The U.S. Capitol building in Washington D.C.
Jeff Tiberii / WUNC

Why These NC Republicans Oppose GOP Health Care Reform

At least three Republicans in North Carolina's Congressional delegation are not satisfied with the GOP's plan to repeal and replace the Affordable Care Act.

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Supreme Court nominee Neil Gorsuch hears senators' opening statements on Monday for the first day of his confirmation hearings.
Pablo Martinez Monsivais / Associated Press

Watch Live As SCOTUS Nominee Gorsuch Faces Day 3

NPR Politics team will live blog the Senate Judiciary Committee's hearings on the nomination of Judge Neil Gorsuch to the U.S. Supreme Court. The live blog will include streaming video, with posts featuring highlights, context and analysis from NPR reporters and correspondents.

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NC Voices: Diabetes Part 5

Oct 16, 2007

As part of our series "North Carolina Voices: Diagnosing Health Care" we’ve been reporting on the remarkable rise of Type 2 diabetes. That rise is due mostly to obesity; Emily Hanford traveled to two schools in eastern North Carolina to try to find out why it's such a problem -- and what's being done about it.

NC Voices: Gene Testing

Oct 15, 2007

Since experts mapped the human genome, the continuous flow of new information has affected decisions people are making about their health. As part of our series, "North Carolina Voices: Diagnosing Health Care," producer Susan Davis considers what people learn from genetic testing and if it’s always helpful. When Susan’s father died of Alzheimer’s disease in 1992 experts were not sure if there was a genetic link to the disease. But now they’re sure. And there’s a test she could take to find out if she has it.

NC Voices: Diabetes Part 4

Oct 15, 2007

Type-2 diabetes may be the plague of this century. Just 20 years ago, about 30 million people in the world had the disease. Today, it’s more than five times that many. It’s a frightening prospect for health, and the health care system. Here in North Carolina, diabetes is already a direct or contributing cause in one out of every five hospitalizations. That’s billions of dollars of every year. Experts say health care providers need more effective ways to treat diabetics so they don’t end up in the hospital. A group of clinics in eastern North Carolina is trying to do it with a new model for treating chronic disease.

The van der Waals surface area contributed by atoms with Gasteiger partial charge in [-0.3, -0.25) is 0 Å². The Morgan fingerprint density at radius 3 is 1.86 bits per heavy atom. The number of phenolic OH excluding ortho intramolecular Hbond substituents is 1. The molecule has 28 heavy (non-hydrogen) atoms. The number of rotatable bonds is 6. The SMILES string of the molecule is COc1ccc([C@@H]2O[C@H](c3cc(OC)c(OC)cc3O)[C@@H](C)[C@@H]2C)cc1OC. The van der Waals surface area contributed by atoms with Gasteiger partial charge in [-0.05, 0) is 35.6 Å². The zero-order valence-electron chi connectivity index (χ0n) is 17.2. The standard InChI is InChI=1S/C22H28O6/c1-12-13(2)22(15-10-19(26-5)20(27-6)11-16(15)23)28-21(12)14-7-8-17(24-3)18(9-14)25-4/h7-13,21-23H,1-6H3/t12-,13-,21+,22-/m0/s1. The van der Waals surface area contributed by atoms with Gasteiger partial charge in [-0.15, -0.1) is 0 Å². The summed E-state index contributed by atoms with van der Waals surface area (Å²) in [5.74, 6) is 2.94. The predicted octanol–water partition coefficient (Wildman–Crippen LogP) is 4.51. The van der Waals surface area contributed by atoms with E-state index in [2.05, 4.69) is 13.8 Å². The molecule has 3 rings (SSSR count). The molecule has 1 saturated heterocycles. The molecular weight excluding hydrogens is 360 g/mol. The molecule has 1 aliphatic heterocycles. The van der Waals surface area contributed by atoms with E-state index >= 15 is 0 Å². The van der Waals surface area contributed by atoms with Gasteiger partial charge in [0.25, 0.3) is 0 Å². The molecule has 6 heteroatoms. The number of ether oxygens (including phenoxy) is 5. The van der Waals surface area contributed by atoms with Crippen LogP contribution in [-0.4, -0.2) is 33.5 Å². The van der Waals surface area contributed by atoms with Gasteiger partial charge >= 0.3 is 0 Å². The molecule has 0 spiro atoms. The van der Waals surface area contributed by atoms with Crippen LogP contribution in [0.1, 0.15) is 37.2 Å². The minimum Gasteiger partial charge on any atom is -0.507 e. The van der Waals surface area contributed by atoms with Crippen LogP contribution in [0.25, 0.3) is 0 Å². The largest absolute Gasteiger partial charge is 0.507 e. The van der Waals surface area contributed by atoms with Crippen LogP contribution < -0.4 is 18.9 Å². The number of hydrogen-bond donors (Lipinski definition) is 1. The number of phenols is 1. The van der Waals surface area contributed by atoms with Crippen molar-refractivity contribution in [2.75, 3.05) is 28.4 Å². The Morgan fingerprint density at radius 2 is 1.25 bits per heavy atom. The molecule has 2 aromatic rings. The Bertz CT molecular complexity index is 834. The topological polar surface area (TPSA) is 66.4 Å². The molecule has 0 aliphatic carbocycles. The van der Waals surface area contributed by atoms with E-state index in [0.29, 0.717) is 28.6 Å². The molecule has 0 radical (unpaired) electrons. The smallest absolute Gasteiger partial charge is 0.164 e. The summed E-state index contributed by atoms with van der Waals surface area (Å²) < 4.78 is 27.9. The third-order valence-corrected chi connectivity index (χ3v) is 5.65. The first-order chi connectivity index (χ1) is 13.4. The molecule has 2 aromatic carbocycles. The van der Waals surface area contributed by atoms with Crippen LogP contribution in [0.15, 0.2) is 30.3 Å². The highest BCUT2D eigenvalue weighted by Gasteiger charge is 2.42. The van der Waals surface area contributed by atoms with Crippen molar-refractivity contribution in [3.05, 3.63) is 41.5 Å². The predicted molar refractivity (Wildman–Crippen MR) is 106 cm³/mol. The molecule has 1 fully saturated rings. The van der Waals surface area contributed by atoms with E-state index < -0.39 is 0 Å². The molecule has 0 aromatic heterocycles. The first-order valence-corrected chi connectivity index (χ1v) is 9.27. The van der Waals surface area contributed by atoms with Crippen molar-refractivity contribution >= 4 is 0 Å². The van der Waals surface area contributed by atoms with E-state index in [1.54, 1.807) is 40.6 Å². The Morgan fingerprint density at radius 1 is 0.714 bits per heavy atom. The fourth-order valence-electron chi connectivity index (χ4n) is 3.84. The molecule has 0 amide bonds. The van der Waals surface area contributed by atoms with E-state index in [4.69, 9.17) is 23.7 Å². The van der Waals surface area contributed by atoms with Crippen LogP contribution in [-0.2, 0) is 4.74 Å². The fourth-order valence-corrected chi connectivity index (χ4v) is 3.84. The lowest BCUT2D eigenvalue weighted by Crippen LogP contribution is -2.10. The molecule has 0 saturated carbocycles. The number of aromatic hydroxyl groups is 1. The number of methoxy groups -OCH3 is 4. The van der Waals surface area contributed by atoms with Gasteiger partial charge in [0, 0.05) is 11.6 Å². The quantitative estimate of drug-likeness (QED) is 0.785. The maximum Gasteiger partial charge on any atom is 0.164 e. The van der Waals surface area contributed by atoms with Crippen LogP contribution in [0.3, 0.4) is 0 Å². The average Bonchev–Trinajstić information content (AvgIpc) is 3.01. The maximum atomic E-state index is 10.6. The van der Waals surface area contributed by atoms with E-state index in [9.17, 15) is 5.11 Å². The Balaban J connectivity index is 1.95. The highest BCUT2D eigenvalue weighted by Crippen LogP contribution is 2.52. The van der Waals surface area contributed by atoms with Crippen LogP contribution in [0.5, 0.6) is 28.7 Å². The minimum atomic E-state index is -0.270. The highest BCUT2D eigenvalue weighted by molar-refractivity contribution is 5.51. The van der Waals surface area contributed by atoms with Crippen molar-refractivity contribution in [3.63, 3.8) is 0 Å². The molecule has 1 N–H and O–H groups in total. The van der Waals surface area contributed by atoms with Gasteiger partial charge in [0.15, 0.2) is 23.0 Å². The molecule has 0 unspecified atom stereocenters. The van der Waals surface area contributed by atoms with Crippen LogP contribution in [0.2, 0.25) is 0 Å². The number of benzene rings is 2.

NC Voices: Diabetes Part 3

Oct 12, 2007

This week we're focusing on health care and the rise of diabetes in northeastern North Carolina. Yesterday we met Miranda Cofield, a 50 year old woman who recently lost her health insurance. She's African American, and she's poor. These factors put her at high risk of developing complications from diabetes. Statistically, Sterling Hamilton does not face the same risks.

NC Voices: Greener Hospitals

Oct 11, 2007

This week we’re examining the health care system and asking whether it actually promotes good health. Today, we look at health care facilities themselves. From toxic chemicals and medical waste, to round-the-clock energy and water use, the way hospitals are built and maintained can have serious effects on the patients inside and on the environment beyond. So as the population ages and hospital construction booms, the health care industry is examining the central creed of medicine "to do no harm" and applying it the environment too.

NC Voices: Diabetes Part 2

Oct 11, 2007

Today our look at diabetes in eastern North Carolina continues.

"Good morning, how ya doin? My name is Miranda Cofield. I live in Rich Square, NC and I am a 50 year-old patient with diabetes, type 2."

"I’m Sterling Hamilton, I live here in Conway, I’m a retired school teacher and administrator and I found out I had diabetes, Type 2, in 2000."